'As regular readers of this column will know, the McCarthyite atmosphere in Britain against supporters of Palestinian rights is getting worse. That is down in part to the Labour Party leadership’s acquiescence to the smear campaign to portray the party as anti-Semitic. The Labour National Executive Committee’s acceptance of the bogus IHRA “working definition” of anti-Semitism last year gave the document undeserved acceptance and currency; it deliberately conflates anti-Semitism with criticism of Israel for being the racist state that it so evidently is.
It is no wonder that acceptance of the IHRA document has led local councils that have adopted it into banning even benign expressions of solidarity with Palestinian existence as “anti-Semitic”. Possibly the most egregious example of this came earlier this year, when Tower Hamlets Council banned the Big Ride for Palestine from using any of its public parks and open spaces for its rally and speeches.
After the Big Ride’s organisers applied for permission through all the correct channels, they were initially given the run-around by council officials, before being declined on the basis of an entirely spurious claim that the council did not permit “political” rallies in its public parks. This claim was undermined by Tower Hamlets’ own Labour Mayor, John Biggs, who had previously used the very same park that the Big Ride had asked to use, for one of his own election rallies.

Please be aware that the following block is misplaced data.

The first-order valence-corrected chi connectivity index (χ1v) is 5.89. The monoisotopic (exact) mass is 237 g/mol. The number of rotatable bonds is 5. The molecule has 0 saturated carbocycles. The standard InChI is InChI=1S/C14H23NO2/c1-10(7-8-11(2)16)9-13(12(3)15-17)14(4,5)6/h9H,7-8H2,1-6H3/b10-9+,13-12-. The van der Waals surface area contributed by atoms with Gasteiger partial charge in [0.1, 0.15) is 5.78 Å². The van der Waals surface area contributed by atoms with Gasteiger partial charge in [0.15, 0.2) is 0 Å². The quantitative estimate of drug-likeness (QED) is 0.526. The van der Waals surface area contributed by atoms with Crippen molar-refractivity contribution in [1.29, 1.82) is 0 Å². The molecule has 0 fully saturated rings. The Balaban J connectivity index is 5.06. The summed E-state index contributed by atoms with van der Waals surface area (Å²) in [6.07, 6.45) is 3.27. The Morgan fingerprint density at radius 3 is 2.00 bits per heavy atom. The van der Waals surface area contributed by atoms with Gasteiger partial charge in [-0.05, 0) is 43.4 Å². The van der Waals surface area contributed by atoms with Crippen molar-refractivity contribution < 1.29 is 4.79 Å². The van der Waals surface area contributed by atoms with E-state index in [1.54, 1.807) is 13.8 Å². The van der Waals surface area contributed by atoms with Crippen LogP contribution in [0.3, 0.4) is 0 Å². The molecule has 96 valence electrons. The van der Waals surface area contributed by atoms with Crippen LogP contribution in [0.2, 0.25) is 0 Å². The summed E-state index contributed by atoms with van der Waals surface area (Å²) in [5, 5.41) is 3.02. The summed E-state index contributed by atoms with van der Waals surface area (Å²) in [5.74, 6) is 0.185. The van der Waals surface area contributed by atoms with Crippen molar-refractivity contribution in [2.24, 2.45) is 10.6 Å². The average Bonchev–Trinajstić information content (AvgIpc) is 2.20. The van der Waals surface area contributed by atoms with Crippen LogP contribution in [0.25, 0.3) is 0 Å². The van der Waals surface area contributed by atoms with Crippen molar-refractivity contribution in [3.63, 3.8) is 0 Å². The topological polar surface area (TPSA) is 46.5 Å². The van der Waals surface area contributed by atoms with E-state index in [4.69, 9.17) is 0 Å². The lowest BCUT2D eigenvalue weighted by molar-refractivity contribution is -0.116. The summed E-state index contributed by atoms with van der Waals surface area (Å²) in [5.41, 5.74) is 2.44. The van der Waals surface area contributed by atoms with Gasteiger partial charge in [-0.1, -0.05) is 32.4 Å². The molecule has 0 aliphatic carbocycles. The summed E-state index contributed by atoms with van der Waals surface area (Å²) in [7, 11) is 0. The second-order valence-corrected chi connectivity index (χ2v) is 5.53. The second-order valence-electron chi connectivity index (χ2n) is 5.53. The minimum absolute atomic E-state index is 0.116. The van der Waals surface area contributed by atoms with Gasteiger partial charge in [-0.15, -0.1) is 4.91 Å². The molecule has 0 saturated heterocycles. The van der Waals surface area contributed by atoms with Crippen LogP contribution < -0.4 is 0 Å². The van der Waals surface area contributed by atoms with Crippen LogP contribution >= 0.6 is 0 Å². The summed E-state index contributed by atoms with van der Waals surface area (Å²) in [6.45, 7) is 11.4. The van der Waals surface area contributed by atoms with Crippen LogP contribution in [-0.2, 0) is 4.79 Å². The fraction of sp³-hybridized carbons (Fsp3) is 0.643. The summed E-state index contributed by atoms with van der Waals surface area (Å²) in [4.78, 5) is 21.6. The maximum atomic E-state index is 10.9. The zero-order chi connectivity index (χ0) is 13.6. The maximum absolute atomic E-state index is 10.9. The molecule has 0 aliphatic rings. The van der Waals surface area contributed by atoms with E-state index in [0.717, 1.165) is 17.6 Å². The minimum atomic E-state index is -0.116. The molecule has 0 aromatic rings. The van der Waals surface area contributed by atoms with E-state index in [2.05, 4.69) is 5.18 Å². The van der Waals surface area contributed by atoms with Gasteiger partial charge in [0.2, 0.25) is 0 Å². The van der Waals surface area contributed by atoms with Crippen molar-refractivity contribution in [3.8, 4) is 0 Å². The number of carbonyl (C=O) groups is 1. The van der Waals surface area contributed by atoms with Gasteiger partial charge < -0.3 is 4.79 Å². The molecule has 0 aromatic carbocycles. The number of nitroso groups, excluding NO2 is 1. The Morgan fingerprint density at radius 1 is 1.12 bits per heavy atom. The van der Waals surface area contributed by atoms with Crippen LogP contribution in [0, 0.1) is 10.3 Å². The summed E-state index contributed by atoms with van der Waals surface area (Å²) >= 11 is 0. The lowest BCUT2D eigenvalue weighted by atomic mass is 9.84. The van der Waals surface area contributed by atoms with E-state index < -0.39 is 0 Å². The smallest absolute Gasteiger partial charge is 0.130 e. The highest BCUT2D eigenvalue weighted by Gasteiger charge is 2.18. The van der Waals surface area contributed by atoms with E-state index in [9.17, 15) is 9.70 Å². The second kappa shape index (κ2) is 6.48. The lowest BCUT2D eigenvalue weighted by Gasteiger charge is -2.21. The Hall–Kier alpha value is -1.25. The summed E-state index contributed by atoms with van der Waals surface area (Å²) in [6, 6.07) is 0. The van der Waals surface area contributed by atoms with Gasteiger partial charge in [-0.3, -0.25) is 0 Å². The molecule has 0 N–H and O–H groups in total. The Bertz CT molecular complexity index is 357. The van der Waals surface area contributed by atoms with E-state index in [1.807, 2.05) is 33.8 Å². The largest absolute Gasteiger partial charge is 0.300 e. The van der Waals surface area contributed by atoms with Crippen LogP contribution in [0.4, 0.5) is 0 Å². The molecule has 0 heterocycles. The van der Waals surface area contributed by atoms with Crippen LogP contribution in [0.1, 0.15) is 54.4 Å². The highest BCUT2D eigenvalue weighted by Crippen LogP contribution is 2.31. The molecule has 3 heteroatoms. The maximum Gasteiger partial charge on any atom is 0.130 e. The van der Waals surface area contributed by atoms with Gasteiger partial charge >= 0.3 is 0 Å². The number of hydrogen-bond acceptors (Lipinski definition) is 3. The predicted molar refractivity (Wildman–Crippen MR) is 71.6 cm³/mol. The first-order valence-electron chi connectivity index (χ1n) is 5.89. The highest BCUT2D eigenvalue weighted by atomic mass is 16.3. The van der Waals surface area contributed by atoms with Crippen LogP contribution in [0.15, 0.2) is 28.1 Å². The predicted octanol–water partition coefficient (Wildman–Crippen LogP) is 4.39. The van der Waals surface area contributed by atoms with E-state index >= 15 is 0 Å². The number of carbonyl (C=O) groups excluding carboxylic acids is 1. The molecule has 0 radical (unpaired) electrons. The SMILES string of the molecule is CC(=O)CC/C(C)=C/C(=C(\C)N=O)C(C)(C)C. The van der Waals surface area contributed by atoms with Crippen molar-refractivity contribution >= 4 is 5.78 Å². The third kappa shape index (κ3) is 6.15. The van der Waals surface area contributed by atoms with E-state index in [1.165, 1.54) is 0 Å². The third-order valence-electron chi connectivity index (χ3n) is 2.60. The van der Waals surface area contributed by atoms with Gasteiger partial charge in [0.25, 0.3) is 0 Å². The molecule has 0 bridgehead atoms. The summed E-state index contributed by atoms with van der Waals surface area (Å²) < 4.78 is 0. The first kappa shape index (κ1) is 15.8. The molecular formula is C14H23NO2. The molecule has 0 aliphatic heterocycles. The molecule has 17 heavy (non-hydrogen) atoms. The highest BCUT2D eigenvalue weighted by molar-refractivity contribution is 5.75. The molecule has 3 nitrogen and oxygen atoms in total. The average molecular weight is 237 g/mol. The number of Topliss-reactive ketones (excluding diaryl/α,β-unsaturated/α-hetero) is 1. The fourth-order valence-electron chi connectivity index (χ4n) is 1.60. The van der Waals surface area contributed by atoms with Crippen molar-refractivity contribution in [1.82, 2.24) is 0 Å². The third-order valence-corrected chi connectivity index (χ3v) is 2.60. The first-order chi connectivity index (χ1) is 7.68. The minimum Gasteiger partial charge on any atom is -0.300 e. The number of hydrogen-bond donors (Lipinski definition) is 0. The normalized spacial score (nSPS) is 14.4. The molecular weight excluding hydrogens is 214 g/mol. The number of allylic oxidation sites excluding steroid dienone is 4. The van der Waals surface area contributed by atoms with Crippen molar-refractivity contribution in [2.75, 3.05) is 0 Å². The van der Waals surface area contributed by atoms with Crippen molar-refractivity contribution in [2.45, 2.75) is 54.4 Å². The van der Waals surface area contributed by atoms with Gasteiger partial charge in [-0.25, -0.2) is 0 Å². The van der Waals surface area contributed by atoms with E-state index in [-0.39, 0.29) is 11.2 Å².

Tower Hamlets emails obtained via a freedom of information request revealed that the true reason for the ban was that council officials had decreed that the event could fall foul of the IHRA’s bogus definition of anti-Semitism. Why? Because the Big Ride for Palestine’s website stated, accurately, that there are “parallels between apartheid South Africa and the state of Israel.”
The Big Ride for Palestine remains the most inoffensive, uncontroversial form of Palestine solidarity that one could possibly imagine. It didn’t plan direct action against arms dealers which could potentially risk arrest. It didn’t involve controversial firebrand speakers. It was simply a sponsored bike ride to raise money for Palestinian children affected by war. More specifically, riders and their sponsors wanted to help children in Gaza suffering from post traumatic stress disorder, and other conditions caused by multiple Israeli wars on the Palestinian territory, by raising money to buy sports equipment. The fact that Tower Hamlets banned such an event as potentially “anti-Semitic” reveals just how bogus the IHRA definition of anti-Semitism really is.'
Read more: Anti-Palestinianism is the modern day McCarthyism
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